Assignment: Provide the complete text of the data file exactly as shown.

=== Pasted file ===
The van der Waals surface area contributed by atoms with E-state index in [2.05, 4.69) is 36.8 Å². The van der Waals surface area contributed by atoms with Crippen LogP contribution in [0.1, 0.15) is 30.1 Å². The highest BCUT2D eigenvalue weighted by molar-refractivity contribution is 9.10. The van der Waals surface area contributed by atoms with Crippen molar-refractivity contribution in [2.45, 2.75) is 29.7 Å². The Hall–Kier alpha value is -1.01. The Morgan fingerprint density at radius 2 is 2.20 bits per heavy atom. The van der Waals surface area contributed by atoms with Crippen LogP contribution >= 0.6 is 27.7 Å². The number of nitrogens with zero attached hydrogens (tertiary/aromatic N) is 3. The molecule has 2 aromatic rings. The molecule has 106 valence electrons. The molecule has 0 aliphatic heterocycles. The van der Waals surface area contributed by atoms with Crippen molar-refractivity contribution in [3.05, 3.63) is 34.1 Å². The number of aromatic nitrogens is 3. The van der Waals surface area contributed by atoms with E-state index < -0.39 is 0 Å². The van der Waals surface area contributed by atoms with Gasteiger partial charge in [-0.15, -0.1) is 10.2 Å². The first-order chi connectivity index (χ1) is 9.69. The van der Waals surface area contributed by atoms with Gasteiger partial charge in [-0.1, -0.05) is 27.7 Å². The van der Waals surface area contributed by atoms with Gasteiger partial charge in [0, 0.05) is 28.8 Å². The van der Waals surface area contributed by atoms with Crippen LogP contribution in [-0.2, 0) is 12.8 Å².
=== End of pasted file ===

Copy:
The van der Waals surface area contributed by atoms with E-state index in [2.05, 4.69) is 36.8 Å². The van der Waals surface area contributed by atoms with Crippen LogP contribution in [0.1, 0.15) is 30.1 Å². The highest BCUT2D eigenvalue weighted by molar-refractivity contribution is 9.10. The van der Waals surface area contributed by atoms with Crippen molar-refractivity contribution in [2.45, 2.75) is 29.7 Å². The Hall–Kier alpha value is -1.01. The Morgan fingerprint density at radius 2 is 2.20 bits per heavy atom. The van der Waals surface area contributed by atoms with Crippen LogP contribution >= 0.6 is 27.7 Å². The number of nitrogens with zero attached hydrogens (tertiary/aromatic N) is 3. The molecule has 2 aromatic rings. The molecule has 106 valence electrons. The molecule has 0 aliphatic heterocycles. The van der Waals surface area contributed by atoms with Crippen molar-refractivity contribution in [3.05, 3.63) is 34.1 Å². The number of aromatic nitrogens is 3. The van der Waals surface area contributed by atoms with E-state index < -0.39 is 0 Å². The van der Waals surface area contributed by atoms with Gasteiger partial charge in [-0.15, -0.1) is 10.2 Å². The first-order chi connectivity index (χ1) is 9.69. The van der Waals surface area contributed by atoms with Gasteiger partial charge in [-0.1, -0.05) is 27.7 Å². The van der Waals surface area contributed by atoms with Gasteiger partial charge in [0, 0.05) is 28.8 Å². The van der Waals surface area contributed by atoms with Crippen LogP contribution in [-0.2, 0) is 12.8 Å².